Cheque your privilege

In the early/mid nineties I got into a decent university in my home town when I was 17. I couldn’t handle the responsibility though and dropped out after a few months. The combinations of: meeting people on similar musical wavelengths to me, increased autonomy with my time, not constantly being around people who I was only linked to by geography, nearly reaching the legal age for pubs and clubs, and the ready availability of ecstasy and LSD (honestly, so much acid…), meant that I was destined for middling mediocrity rather than the heights of academia. But I shed no tears, I made my choices. When I went to this university (briefly) though, I realised I had never met anyone from a huge swathe of postcodes of my home city, even though we weren’t that far apart as the crow flew. I did feel slightly out of place at times but people were always open and welcoming. I was listening to the big acts of the time as well as the niche, the likes of Leftfield, Orbital and so on. Thinking back, the amount of people who were into this end of the spectrum that I knew on campus ran at most into double digits.

The outer suburb I was from has a bad name but I lived in a nice part of it, and my both working parents had decent stable jobs on or slightly over the average industrial wage. We were never poor, but after emigrating twice and being in a rental trap for two years, as a teenager my parents had very little discretionary spending cash and a large mortgage. If I wanted anything for myself I had to earn it. I had some transient, temporary manufacturing jobs to make a bit of spending money which usually went on records and going out, but I never had the capital to sink into something like decks or production gear. There was one guy who I became friends with at the university, not very close, who started taking an interest in the music and the scene I was in. He was from a fairly wealthy enclave of the city and iirc up until this point he had been listening to REM and other american “college radio” rock outfits. We got chatting about music a good few times.

And then one day, it seemed like it happened very suddenly, although maybe I wasn’t paying close attention – he was a DJ with a very high end set of decks and a mixer, and an enviable record collection. And next he was getting gigs playing in bars and clubs, warming up, after putting on some nights of his own. I remember having a pang of jealousy at the time. Not so much about the rapid accumulation of snazzy equipment. More just that his entrance into the scene – which I would love to have been part of – at a young age seemed a bit too … well, too fucking easy! That record collection I had was built up over time (“curated” I might even say), with hours of standing at the listening deck and deciding which ones I could and couldn’t afford. I wanted a chance to learn how to DJ! I wanted to live in my own flat and play music at night even though my family home was a bus ride away. I wanted to be able to talk to promoters and say I could do this.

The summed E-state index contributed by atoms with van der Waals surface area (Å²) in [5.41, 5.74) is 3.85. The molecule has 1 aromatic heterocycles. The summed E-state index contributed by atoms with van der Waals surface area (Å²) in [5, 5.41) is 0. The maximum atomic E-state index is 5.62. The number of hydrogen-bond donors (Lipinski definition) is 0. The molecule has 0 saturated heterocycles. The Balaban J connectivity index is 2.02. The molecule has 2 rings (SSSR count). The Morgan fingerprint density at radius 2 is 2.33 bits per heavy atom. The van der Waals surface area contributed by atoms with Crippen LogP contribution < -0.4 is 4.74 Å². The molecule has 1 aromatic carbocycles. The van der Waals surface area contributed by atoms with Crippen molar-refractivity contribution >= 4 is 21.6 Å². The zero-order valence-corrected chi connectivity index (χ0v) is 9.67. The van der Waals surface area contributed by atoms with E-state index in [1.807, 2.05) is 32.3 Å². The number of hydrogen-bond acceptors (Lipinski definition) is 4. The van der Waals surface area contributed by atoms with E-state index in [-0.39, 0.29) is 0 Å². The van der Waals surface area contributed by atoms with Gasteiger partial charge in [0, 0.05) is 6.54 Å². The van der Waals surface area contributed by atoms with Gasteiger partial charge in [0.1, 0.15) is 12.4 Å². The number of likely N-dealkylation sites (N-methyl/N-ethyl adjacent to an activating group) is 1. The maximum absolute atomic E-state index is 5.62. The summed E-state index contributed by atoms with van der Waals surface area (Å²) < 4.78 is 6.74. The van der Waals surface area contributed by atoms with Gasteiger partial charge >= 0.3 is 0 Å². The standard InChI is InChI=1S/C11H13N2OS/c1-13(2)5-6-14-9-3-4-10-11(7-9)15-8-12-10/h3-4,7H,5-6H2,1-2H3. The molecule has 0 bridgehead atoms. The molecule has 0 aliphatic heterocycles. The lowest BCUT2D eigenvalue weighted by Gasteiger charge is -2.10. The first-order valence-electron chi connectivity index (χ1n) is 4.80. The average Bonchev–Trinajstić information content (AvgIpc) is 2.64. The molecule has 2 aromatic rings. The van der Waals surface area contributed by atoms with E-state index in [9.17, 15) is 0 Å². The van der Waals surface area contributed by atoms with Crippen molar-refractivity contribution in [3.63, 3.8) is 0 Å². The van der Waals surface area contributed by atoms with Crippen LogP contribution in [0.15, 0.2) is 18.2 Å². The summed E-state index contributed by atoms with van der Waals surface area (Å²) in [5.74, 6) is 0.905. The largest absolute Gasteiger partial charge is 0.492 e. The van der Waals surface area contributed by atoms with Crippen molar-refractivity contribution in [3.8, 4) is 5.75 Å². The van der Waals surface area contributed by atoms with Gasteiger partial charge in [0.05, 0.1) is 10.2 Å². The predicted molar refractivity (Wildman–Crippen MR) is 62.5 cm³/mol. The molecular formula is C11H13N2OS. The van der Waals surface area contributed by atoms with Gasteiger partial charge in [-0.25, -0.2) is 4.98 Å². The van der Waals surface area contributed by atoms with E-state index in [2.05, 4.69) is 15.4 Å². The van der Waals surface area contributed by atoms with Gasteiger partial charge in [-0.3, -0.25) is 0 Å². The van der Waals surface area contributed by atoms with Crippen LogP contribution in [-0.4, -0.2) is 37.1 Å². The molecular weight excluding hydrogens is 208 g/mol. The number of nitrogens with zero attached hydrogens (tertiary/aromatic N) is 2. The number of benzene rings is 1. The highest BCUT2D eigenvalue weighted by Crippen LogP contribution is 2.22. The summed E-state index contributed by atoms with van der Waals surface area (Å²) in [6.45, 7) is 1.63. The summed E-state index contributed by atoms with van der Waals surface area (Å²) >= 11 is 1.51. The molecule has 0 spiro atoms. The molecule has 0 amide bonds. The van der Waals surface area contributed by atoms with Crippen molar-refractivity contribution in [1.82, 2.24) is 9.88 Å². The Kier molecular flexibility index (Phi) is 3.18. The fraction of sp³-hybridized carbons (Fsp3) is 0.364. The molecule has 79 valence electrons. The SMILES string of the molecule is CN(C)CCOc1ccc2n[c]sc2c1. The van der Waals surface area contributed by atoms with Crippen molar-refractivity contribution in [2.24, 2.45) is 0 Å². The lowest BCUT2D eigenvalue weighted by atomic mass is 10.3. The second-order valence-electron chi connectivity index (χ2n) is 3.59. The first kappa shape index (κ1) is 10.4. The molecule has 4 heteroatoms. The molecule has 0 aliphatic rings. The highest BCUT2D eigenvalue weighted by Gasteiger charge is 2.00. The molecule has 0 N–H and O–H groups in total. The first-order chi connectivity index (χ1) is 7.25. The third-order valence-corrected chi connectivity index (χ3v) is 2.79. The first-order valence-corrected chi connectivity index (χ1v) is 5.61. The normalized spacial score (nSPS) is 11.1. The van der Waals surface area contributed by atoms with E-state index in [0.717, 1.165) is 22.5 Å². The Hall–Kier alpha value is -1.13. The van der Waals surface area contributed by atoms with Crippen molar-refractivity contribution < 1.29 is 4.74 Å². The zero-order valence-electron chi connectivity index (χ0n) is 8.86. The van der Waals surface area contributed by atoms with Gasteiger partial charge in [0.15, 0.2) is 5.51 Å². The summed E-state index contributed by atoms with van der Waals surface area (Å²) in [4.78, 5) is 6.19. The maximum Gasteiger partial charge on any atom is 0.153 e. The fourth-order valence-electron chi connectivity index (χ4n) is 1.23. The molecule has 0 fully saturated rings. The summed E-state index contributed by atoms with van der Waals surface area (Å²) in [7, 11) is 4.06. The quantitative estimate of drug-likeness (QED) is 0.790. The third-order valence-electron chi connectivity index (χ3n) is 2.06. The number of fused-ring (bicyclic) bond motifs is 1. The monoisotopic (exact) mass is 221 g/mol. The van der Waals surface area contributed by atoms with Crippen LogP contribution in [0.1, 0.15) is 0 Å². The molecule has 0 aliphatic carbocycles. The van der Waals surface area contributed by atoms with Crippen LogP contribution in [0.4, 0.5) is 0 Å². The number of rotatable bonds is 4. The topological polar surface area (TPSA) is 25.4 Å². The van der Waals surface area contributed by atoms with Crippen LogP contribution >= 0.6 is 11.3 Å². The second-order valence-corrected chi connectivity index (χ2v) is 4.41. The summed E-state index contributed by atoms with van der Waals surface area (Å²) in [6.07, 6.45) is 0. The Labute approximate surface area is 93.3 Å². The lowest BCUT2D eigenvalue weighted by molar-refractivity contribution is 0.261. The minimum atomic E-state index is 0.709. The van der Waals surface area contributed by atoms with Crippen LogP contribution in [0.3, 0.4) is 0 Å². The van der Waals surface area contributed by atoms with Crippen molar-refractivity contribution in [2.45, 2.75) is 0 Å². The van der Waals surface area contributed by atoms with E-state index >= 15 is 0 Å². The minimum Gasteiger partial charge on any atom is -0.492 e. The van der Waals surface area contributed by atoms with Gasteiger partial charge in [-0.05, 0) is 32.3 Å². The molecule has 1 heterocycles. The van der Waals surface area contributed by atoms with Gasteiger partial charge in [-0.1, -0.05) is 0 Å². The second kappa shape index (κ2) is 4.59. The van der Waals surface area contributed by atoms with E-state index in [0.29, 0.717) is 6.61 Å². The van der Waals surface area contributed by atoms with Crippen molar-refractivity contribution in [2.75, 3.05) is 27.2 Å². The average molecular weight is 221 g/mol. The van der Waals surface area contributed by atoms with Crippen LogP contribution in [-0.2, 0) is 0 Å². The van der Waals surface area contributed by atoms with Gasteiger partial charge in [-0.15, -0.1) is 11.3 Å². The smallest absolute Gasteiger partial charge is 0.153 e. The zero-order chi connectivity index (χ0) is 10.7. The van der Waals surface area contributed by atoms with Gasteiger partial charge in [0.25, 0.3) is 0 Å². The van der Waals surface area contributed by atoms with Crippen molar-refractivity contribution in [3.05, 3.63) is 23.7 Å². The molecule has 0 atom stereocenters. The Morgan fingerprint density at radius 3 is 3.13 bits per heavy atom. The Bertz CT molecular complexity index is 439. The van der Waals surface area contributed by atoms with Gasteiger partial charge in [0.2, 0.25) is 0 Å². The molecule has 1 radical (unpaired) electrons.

I hadn’t thought about this for years until recently. If you missed out on the recent issue of Faith Fanzine it should be available for digital download soon (edit: Yep, here is it). It came into my orbit as there is an excellent trainspotter article about the February ALFOS at Phonox, which had an enormous picture of my Weatherall poster as the lead art. The zine itself, professionally but not over- produced, is a great read, and a wonderful antidote to the misery of covid era isolation. Relentlessly positive, life-affirming articles featuring all shapes and stripes of house music producers and DJs, from the “classic” era (e.g. Ron Hardy, Mike Huckaby, roller discos) and Chicago featuring heavily, up to the modern sounds of Eats Everything and Black Girl White Girl. What I enjoyed about it was the amount of content in it – it took me a few weeks before I was sure I had read every word between the covers. A satirical piece on “How to create your own Lockdown DJ Set” had me laughing and embarassed at myself with its accuracy; but another skewering piece called “The History of House and Housekeeping” was what jogged my memory of being jealous of my university friend and his new DJ career.